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Asahi to invest in Hungarian beer in a big way

Asahi’s Hungarian beer business Dreher Breweries is about to receive the biggest investment in its history as part of a decade-long plan.

(Image: Elekes Andor/wikipedia/CC – Dreher Sörgyárak Zrt. Brewery)

Dreher Breweries, which was absorbed by Asahi in 2017 after AB InBev acquired SABMiller back in 2016 and was forced to divest a portion of its central and eastern European interests, will undergo investment and expansion over the next 10 years, according to local sources.

The first phase of the HUF100 billion (€261 million) investment will reportedly begin in January 2024 and will continue until 2026. This will include a new energy unit being built and the fermentation and conditioning tanks being replaced. This stage is estimated to require HUF30 billion (€78 million) in financing.

Dreher Breweries, which is 170 years old and based in Kőbánya (the 10th district in Budapest), will then see its technology replaced to meet sustainability targets and also see its storage capacity expanded.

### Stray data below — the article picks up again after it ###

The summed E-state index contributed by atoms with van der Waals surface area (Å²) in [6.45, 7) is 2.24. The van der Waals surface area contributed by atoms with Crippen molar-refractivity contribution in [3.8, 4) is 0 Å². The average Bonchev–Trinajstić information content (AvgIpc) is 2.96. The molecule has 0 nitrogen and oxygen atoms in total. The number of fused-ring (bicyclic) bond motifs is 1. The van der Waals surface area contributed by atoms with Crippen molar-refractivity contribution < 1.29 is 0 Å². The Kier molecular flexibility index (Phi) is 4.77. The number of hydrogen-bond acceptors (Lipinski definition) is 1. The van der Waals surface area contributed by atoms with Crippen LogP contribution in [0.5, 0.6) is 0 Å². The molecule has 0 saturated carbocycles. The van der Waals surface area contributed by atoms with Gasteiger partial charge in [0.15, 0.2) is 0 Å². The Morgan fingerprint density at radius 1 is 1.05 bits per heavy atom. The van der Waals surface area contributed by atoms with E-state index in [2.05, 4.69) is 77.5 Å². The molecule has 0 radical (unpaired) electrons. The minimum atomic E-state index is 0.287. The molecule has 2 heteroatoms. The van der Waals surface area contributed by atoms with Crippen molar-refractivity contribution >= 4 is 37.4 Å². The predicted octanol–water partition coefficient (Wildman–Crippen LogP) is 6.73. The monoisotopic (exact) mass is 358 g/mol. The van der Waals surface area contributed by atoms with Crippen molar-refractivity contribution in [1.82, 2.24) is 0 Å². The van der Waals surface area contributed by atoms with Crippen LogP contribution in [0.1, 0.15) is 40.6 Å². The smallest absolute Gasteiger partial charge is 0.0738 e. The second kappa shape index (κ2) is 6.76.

Local reports have highlighted that 30% of the funds have already been secured by Asahi and such a development on a similar scale is unprecedented in the history of beer production in Hungary.

József Bai, the company’s finance director, stated that the company wanted to make this a priority investment for the national economy, just like the recent 120% increase in the production capacity of aluminium-can beers.

The second phase is set to launch in 2027 and will involve increasing the warehouse base and to renewing the other buildings, but essentially is being termed ‘the financing stage’.

Dreher Breweries CEO Gábor Békefi said that 86% of the business’s suppliers are small and medium-sized domestic enterprises, but added that the company contributes more than HUF17 billion to the state budget annually in the form of excise duties, VAT, product taxes and other levies.

Dreher Breweries currently employs approximately 600 people but, according to Hungary’s Index, the business indirectly provides a livelihood for more than 11,000 families, illustrating the breadth of the impact the investment will have on the country and its economy.

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